SINGAPORE - As a small country, Singapore's impact on the global climate is limited, but the Republic will do its part wherever it can and support others too, Prime Minister Lee Hsien Loong said on Monday (May 24).
"As the world continues to grapple with Covid-19, we must not take our eye off the global climate agenda," he said during a virtual roundtable meeting with fellow leaders of Commonwealth countries.
"Climate change is an urgent and existential threat, and all countries have to build on the Paris Agreement to address this global challenge to humanity."
During the meeting, which was hosted by Britain's Prince Charles, PM Lee outlined four aspects of Singapore's Green Plan 2030 as an example of how Singapore is trying to build back in a sustainable way after Covid-19.
He described the Green Plan, which was launched in February, as a comprehensive roadmap towards sustainable development, net zero emissions and a green economy.
First, Singapore will transform its carbon-intensive sectors in its economy, PM Lee said.
In maritime and aviation, Singapore is reducing its carbon footprint through automation, digitalisation, smart technology and the use of alternative fuels, he said.
In energy and chemicals, Singapore is stepping up decarbonisation and resource optimisation, he added.
"For example, we are transforming our petrochemicals hub, Jurong Island, into a sustainable energy and chemicals park that adopts best-in-class technologies."
Second, Singapore will grow the green economy. PM Lee noted that the country aims to be a leading carbon services and trading hub, providing services such as project development, financing, trading and verification.
"Companies are investing in Singapore to develop clean energy solutions, including smart grids; and also renewable energy storage solutions, which can help accelerate our shift to electric vehicles," he said.
"We are also partnering the industry and global partners to explore low emission technologies, including with Australia and the UK."
Third, Singapore will promote green financing to foster sustainable development.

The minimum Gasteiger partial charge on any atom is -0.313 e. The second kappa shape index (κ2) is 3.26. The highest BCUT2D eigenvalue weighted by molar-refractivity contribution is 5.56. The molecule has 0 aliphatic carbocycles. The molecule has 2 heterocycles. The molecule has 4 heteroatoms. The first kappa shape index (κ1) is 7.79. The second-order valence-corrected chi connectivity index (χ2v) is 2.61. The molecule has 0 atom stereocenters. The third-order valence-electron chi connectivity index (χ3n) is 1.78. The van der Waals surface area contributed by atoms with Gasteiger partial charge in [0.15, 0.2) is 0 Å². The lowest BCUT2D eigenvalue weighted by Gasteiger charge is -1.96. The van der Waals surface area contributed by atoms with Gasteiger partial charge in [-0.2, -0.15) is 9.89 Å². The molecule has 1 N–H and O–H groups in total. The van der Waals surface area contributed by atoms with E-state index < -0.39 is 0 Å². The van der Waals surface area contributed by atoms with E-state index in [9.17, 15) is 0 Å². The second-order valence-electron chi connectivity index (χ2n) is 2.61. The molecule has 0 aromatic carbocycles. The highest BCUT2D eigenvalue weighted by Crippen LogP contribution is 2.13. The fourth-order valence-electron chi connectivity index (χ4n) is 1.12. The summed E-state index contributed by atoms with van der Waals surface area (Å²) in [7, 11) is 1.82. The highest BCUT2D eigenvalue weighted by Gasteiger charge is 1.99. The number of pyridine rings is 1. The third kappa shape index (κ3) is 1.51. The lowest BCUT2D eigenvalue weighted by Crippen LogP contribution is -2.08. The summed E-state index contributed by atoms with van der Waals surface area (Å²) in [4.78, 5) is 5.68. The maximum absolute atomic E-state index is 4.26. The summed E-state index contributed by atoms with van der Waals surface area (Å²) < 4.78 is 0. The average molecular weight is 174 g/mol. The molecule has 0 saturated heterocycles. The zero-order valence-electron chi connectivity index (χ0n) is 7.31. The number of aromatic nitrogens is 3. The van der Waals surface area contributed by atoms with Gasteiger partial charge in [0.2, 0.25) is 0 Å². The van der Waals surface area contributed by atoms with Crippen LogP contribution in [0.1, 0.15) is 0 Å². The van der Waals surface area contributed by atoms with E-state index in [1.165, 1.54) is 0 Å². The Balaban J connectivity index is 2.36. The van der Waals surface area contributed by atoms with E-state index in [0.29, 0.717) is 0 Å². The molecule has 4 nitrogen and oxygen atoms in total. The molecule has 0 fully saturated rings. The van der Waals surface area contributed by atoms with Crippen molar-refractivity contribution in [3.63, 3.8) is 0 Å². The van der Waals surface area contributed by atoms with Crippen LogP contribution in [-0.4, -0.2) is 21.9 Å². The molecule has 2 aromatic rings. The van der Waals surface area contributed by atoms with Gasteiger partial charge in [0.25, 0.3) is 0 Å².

This includes financing Asian companies' transition efforts through green bonds, loans and insurance solutions.
PM Lee said: "We are exploring fintech solutions to help companies measure their carbon footprint and abatement measures.
"We are facilitating the origination and trading of high-quality carbon offsets to channel funds towards emission-reduction projects."
Fourth, Singapore will help companies and workers build new capabilities and skills.
Singapore is investing over US$18 billion ($24 billion) in research, innovation and enterprise over the next five years, PM Lee said.
The country will also launch an Enterprise Sustainability Programme to support companies in capability development, adoption of standards and developing new products and solutions.
"We are establishing the Singapore Green Finance Centre, which will be a collaboration between Singapore Management University and Imperial College Business School," PM Lee added.
"It will deliver Asia-centric research and training programmes in climate science, financial economics, and sustainable investing."
PM Lee also said Singapore will support Britain's presidency of the 26th UN Climate Change Conference of the Parties (COP26) in Glasgow, which is scheduled for November this year.
As an example of how Singapore plans to support other countries in their climate change goals, he cited the Republic’s Climate Action Package, which offers technical assistance in climate science and clean energy to benefit other developing countries, including those in the Commonwealth.